“Public hearings on emblematic cases of violations in Mali should be held in March in all the regions where there are branches of the Commission,” Commission chairman Ousmane Oumarou Sidibé announced at the December 20 opening of a branch in Kidal, northeast Mali. He thus recognized that his commission, now near the end of its mandate, is far from having completed its work. He also seems sure that the Commission will obtain from the government an extension of its mandate, so as to make up for delays due mainly to the climate of insecurity. “Creating a commission in the middle of an armed conflict generates additional challenges linked to how the national and regional political and security situations develop,” said the Commission chairman.
The Commission was set up after the signing of a peace accord that was seen at that time as historic, but fighting has not stopped. Bloody clashes have continued and there has been a rise in terrorist attacks, especially in the north and centre of the country. This is the case in the extreme northern region of Kidal, considered the epicentre of the separatist rebellion launched in 2012. Worsening security there has delayed the setting up of an interim administration as provided by the peace deal, and thus also of the regional branch of the Commission.
A vast mandate
The other constraint stems from the vast temporal mandate of the Commission. When we talk of the truth commission, it is the crisis sparked in 2012 that comes to mind. But the mandate of this commission is much wider. It is charged with shedding light on the crises, conflicts and violent events in Mali between 1960 and the present day, with the aim of establishing the truth and contributing to justice and reconciliation. Its mission includes investigating cases of grave violations of human rights committed in the country – especially those committed against women and children –, attacks on individual and/or collective remembrance and cultural heritage, and promoting dialogue within and between communities.
In the regions of Bamako, Gao, Tombouctou, Mopti and Ségou, where the Commission has been able to launch its activities, there are also problems linked to the reticence of victims, according to Khalifa Yaro, a lawyer specialized on transitional justice. “The victims do not have the necessary assurances, there is no network allowing them to express themselves freely, whereas a transitional justice process requires reaching the maximum number of victims possible,” he said in an interview with JusticeInfo.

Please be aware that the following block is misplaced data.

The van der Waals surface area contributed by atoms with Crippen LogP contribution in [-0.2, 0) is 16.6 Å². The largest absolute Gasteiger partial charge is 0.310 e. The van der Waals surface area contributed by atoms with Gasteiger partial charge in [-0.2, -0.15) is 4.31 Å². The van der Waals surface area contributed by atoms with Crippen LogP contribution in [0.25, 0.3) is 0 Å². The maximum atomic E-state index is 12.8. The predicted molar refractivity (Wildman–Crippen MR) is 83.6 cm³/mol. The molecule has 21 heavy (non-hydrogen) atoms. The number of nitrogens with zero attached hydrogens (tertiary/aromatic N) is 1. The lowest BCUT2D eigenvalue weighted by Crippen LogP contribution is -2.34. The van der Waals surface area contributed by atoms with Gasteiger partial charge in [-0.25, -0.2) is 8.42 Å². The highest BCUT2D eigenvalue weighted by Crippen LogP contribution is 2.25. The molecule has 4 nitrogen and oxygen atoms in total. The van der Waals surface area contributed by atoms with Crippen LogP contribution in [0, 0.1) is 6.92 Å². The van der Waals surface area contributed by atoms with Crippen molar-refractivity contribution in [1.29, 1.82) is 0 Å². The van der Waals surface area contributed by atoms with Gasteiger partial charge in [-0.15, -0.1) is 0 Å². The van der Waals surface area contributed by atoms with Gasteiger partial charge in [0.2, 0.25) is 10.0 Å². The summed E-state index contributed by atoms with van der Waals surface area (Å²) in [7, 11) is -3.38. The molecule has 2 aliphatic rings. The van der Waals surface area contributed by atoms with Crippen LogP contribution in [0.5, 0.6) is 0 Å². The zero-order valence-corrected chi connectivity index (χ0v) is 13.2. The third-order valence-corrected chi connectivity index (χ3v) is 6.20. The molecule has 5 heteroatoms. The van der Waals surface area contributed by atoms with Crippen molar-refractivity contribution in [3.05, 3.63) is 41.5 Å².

10,223 statements gathered
The Commission has nevertheless gathered some 10,223 from witnesses and victims since January 2017. “Most of the victims have come in person to the regional offices to file their statements,” the Commission chairman explained at a recent press conference in Bamako. Members of the Commission have also been to Malian refugee camps abroad to take statements. Ousmane Oumarou Sidibé says most of them relate to the crisis of 2012.
The Commission says it has also held hearings of important witnesses in order to establish the nature, causes and circumstances of the conflict in the north of the country and put them in the overall historical, social, economic and cultural context of Mali. According to Sidibé, these witnesses have been invited to discuss several issues, including the coups d’État, rebellions, droughts and human rights violations, the aim being not so much to identify or sanction those responsible but to know the roots of the recurring crises the country has suffered. “We do not judge the perpetrators, our mission is to establish the truth on what has happened,” he explained. “As well as filing statements to the Commission, victims can file complaints to the judicial authorities, for each has a role to play in the process.”
The sensitive issue of reparations
Since January 2018, consultations have also been under way as part of preparing a policy document on reparations, another aspect of the Commission’s mandate. Once the consultations are completed, the Commission is to draft a proposed law on reparations policy, which will be submitted to the government. This policy is to be implemented by another body to be set up for this purpose.
But the victims are getting impatient. “What we regret is that no victims have yet obtained compensation,” said Mody Samba Touré, honorary president of the National Coordination of Victims’ Associations (CNAV), quoted in early December by the Malian online newspaper Bamada.net. Pending the establishment of the reparations mechanism, the Commission ensures that victims in need of urgent psycho-medical care are referred to the relevant services to receive treatment.
According to Ibrahim Coulibaly, one of the Commission’s 25 members, the Commission should be able to file its end-of-mandate report in the coming days whilst also requesting an extension that many observers believe is essential. Only then would the major phase of the public hearings begin. Khalifa Yaro thinks it is therefore premature to say whether the Commission has fulfilled its mandate, or to judge its contribution to the process of unity and reconciliation. “Because,” says the lawyer, “it will all depend on how the Commission’s final report and recommendations are used.”